Institute News

“Auschwitz: The Past is Present”’s Educational Legacy in Poland

 

 

 

 

 

 

 

 

 

USC Shoah Foundation’s Polish Regional Consultant Monika Koszyńska was in the unique position of hosting Auschwitz: The Past is Present in her own backyard. She says that among the educators she hosts at teacher trainings, workshops and professional development programs across Poland, APIP has been a powerful force over the past year.

When she and Adam Musial, an APIP teacher from Poland, tell Polish educators how teachers and students came to Poland from around the world to take part in USC Shoah Foundation’s program to commemorate Auschwitz, teachers are very impressed.

Auschwitz is a cornerstone of their teaching about World War II and the annual commemoration of its liberation is a huge event in Poland, with a television broadcast of the ceremony and national media attention, so to hear how these teachers got to attend the commemoration and be part of APIP is very inspiring for them.

Polish teachers are especially eager to join USC Shoah Foundation’s worldwide network of educators, survivors and staff. In fact, one teacher has already taken advantage of Koszyńska’s connections: Brandon Barr, USC Shoah Foundation regional consultant in Chicago, introduced the teacher to a local survivor who was born in the teacher’s town. The survivor has since traveled to Poland to speak to the teacher’s class and work on projects together.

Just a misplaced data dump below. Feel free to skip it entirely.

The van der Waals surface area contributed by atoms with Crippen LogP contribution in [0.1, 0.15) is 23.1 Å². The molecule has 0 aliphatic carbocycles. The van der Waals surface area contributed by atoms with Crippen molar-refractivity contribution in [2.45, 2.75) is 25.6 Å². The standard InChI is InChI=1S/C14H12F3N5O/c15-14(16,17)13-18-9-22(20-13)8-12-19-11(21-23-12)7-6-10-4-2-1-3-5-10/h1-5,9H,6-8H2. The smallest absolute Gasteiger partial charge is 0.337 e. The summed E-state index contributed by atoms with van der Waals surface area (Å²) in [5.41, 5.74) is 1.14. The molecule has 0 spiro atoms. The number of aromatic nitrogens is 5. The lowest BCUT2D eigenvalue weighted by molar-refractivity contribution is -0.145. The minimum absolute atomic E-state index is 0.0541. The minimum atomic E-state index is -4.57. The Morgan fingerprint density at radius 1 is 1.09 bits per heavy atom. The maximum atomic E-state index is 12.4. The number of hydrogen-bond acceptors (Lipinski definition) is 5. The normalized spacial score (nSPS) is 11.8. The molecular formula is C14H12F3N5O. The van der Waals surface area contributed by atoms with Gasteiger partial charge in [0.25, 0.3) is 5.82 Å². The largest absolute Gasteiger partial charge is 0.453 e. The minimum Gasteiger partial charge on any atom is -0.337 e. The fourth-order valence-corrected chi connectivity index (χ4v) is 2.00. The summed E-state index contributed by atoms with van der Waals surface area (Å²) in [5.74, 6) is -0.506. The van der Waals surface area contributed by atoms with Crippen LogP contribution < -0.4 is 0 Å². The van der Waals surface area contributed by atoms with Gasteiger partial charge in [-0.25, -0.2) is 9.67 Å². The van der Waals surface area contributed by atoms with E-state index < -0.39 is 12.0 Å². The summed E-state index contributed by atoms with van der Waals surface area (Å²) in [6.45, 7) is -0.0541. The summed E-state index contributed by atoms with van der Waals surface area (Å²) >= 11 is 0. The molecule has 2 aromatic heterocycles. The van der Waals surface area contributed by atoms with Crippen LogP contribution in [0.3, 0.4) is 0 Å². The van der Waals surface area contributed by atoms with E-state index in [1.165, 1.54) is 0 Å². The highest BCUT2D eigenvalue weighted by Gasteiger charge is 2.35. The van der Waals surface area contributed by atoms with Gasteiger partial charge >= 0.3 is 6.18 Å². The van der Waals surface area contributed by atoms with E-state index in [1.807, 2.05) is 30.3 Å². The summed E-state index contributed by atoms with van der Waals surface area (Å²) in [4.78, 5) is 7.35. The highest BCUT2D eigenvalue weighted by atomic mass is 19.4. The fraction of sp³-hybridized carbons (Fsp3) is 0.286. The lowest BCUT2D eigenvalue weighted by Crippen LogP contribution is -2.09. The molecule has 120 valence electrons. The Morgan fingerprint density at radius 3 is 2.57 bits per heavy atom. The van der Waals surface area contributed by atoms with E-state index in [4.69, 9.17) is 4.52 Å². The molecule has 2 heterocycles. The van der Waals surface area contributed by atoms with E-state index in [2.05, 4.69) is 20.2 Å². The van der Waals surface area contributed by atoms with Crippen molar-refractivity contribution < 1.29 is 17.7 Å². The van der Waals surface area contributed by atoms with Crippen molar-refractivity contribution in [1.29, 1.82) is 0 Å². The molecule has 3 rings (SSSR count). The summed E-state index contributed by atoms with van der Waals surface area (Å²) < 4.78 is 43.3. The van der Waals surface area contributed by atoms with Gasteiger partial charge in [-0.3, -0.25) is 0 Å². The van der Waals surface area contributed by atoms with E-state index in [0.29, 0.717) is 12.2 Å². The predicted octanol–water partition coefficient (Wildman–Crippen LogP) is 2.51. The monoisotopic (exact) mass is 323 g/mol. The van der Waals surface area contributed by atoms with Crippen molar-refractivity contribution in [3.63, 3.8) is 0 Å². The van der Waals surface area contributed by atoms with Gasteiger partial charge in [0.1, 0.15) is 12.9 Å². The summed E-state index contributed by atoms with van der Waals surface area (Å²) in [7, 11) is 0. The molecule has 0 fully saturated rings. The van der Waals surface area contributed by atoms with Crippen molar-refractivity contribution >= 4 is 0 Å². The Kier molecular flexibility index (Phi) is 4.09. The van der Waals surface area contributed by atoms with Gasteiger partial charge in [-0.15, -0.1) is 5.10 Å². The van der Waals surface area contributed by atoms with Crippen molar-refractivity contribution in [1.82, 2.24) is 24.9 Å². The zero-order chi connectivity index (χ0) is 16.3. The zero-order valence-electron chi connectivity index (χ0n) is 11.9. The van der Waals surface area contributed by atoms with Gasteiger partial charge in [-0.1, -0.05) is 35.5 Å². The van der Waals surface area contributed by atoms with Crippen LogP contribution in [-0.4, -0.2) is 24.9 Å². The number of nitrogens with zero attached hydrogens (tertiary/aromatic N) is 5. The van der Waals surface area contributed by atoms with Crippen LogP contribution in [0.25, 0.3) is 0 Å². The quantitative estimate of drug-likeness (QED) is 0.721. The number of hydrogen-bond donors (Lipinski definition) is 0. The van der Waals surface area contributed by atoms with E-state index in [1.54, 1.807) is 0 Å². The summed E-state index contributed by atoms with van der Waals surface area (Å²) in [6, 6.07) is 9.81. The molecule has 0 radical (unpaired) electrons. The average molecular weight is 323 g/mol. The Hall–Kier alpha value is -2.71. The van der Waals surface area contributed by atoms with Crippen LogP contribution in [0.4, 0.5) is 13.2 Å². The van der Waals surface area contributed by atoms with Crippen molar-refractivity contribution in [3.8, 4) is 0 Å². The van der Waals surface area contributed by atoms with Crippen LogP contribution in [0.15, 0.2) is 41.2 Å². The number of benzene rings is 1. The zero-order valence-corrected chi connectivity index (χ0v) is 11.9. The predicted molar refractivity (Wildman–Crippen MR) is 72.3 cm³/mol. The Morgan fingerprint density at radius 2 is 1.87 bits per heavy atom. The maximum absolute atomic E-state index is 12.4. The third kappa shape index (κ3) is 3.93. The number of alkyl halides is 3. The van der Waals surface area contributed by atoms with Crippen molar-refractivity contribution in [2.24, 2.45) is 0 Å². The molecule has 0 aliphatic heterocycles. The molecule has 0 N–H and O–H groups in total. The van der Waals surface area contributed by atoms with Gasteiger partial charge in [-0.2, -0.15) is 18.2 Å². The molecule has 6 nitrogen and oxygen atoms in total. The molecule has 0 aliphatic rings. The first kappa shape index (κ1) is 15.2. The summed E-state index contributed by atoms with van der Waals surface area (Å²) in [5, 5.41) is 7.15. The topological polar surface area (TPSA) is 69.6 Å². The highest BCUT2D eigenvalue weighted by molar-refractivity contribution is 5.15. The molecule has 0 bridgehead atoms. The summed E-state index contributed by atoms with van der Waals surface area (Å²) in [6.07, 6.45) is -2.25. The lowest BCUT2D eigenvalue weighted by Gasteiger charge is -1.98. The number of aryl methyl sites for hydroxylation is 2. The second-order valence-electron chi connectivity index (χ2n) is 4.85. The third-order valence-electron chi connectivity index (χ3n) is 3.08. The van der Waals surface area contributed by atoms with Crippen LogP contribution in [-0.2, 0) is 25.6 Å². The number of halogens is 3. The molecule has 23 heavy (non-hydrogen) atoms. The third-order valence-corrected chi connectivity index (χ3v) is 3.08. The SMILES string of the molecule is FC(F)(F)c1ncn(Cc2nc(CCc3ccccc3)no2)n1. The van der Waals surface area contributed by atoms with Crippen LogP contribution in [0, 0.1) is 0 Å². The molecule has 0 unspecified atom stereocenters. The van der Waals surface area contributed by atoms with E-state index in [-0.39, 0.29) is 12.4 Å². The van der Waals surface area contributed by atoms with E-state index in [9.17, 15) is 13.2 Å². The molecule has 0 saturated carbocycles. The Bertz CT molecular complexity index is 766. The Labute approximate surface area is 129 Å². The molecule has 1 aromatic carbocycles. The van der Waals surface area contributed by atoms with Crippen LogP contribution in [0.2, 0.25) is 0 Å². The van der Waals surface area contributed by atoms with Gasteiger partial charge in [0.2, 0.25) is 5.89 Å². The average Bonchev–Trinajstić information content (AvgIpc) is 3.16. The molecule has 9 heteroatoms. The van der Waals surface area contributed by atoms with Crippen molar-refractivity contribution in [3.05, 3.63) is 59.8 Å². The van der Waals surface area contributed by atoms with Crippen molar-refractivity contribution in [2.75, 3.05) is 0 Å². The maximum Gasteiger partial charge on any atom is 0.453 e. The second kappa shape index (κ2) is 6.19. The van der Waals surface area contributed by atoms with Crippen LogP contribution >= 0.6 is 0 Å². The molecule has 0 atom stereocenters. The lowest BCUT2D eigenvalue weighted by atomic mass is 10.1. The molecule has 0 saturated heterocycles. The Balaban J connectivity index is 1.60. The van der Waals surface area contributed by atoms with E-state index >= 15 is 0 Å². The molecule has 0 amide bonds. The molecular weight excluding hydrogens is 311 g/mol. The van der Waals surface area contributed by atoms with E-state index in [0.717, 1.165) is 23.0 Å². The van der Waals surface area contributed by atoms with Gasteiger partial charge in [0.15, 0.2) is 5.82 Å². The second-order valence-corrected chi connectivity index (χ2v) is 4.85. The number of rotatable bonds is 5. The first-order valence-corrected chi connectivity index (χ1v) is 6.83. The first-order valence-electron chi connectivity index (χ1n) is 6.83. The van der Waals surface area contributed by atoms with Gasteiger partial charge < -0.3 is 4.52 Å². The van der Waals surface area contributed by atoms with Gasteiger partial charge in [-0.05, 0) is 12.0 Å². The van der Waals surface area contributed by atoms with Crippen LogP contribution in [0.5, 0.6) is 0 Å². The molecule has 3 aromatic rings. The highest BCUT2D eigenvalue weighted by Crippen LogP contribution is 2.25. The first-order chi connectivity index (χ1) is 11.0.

Monika Koszynska“For the teachers, [APIP] motivates them to do something,” Koszyńska said. “They see that they can become part of a worldwide community and stay in touch with teachers around the globe.”

To commemorate the 71st anniversary of the liberation of Auschwitz on January 27, 2016, the Museum of the History of Polish Jews hosted educators, students and parents to debut a brand-new Polish language IWitness activity about Roman Kent, who spoke at the commemoration last year, and launch a Polish-language version of Kent’s book My Dog Lala.

The teachers are participating in a year-long professional development program at the museum to learn about the 1,000-year history of Polish Jews and how this history can be used in education. Teachers who attend this course get familiar with all educational tools the museum uses, including the Visual History Archive and Teaching with Testimony Program.